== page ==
4. You’re in it for the long haul.

    Completing a debt management plan generally takes three to five years.

    5. You’ll need to commit.

    By signing up for a DMP, you are agreeing to stick with it until you complete the program. If you bail early, all bets are off when it comes to the negotiated agreements with your creditors.

    6. Your credit score will take a hit.

    Participating in a DMP will hurt your credit score. However, the damage is minor compared to some other debt relief options available. In the long run, a DMP can help you put your debts behind you and rebuild your credit.

    7. Kiss your credit cards goodbye.

    In most cases, one condition of the DMP is that you shut down your credit cards and agree not to apply for new ones while you’re in the program. However, some DMPs allow you one card for emergency use.

    8. Not all debt management plan coordinators are created alike.

    Do your homework before choosing an organization to handle your debt management plan. Look for a non-profit credit counseling agency that is certified by either the National Foundation for Credit Counseling (NFCC) or the Financial Counseling Association of America (FCAA). Choose an agency that gets great customer reviews and offers strong online or in-person consumer education and support.

    9. A debt management plan isn’t your only option.

    A different approach to tackling your debt may be more suitable to your circumstances. Qualified credit counselors will lay out your options and help you decide if a debt management program is your best choice.

    Agreeing to a DMP is a massive commitment, so before you sign on the dotted line, make sure you understand all of your other options. For example:

    • Ask creditors to reduce your APR. The financial analysts at note your likelihood of success is surprisingly high. Try this script to boost your odds.
    • Tap credit card hardship programs. Most credit card companies offer (but do not advertise) help for customers struggling with their payments.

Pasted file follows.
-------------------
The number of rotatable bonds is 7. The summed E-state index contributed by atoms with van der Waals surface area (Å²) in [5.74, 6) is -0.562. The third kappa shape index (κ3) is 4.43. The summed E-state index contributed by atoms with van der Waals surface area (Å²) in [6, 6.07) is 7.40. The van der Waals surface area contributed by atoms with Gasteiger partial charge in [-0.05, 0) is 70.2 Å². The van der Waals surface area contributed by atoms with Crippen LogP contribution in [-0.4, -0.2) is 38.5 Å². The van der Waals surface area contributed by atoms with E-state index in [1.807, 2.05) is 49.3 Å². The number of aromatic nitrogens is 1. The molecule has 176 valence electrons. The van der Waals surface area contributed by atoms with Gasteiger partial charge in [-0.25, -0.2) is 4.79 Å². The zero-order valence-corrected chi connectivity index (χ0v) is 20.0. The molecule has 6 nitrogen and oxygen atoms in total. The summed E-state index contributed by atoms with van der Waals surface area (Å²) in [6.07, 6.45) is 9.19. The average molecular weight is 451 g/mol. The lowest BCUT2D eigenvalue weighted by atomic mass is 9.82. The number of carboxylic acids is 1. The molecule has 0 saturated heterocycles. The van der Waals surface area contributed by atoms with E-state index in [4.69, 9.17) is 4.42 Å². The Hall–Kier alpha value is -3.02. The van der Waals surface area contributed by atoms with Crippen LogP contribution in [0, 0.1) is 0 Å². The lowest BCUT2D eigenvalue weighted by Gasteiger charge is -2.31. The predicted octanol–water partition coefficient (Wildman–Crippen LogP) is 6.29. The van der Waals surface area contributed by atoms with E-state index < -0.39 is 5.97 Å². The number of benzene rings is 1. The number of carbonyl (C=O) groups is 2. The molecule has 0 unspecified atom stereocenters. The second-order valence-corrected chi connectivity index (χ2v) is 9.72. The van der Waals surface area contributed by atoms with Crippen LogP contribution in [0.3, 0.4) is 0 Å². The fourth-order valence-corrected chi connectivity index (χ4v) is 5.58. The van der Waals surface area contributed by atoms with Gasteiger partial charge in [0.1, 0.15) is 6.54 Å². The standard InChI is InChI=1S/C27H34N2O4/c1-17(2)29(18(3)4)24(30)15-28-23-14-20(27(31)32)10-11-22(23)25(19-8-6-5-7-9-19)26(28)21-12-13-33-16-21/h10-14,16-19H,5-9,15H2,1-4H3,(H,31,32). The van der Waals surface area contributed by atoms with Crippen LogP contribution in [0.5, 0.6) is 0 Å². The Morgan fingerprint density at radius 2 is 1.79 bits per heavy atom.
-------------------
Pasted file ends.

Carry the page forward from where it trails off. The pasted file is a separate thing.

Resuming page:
• Consolidate your debt. A fixed-rate credit card consolidation loan that helps you pay down your creditors directly may provide the relief you need to break the cycle of revolving debt.
    • If paying your debt is simply beyond your means, bankruptcy is available as a last resort. Bankruptcy tanks your credit and stays on your record for up to 10 years. It won’t help with certain types of debt, notably student loans.

    Every situation is unique. Seek out the advice of a trained credit counselor to assess your finances and guide you in choosing your ideal path out of debt. If it turns out, a debt management plan is the best option for your situation, be sure to choose a company that’s on your side.

    Debt Management Plan FAQs

    Still have questions? Some of these commonly asked questions may provide the answer.

    1. Do debt management plans hurt your credit?

    Your credit score will take a slight hit while you work on your debt management plan, however, debt management plans are intended to give you some breathing room while you pay back what you owe. Be careful not to confuse a debt management plan with a debt settlement program, where you negotiate debt forgiveness (often at a high cost to you).

    2. Is a debt management plan a good idea?

    Debt management plans can be a good idea if you’re consistently paying down your priority loans (like a mortgage), but are struggling to keep up with your credit card debt. It will allow you to make smaller monthly payments to improve your cash flow, lowering your interest rate so your debt stops mounting up so fast.

    3. What are the disadvantages of a debt management plan?

    The potential drawbacks to a debt management plan include encountering creditors who are unwilling to negotiate, having to give up your credit cards (although some DMPs allow you to keep one for emergencies) limiting your access to credit throughout the month, and your credit score will likely take a short term hit.

    4. How long do debt management plans last?

    Debt management plans typically take three to five years to complete. During this time, you’ll be able to batch together several debts into one monthly payment with a reduced interest rate, allowing you to make debt repayment more manageable.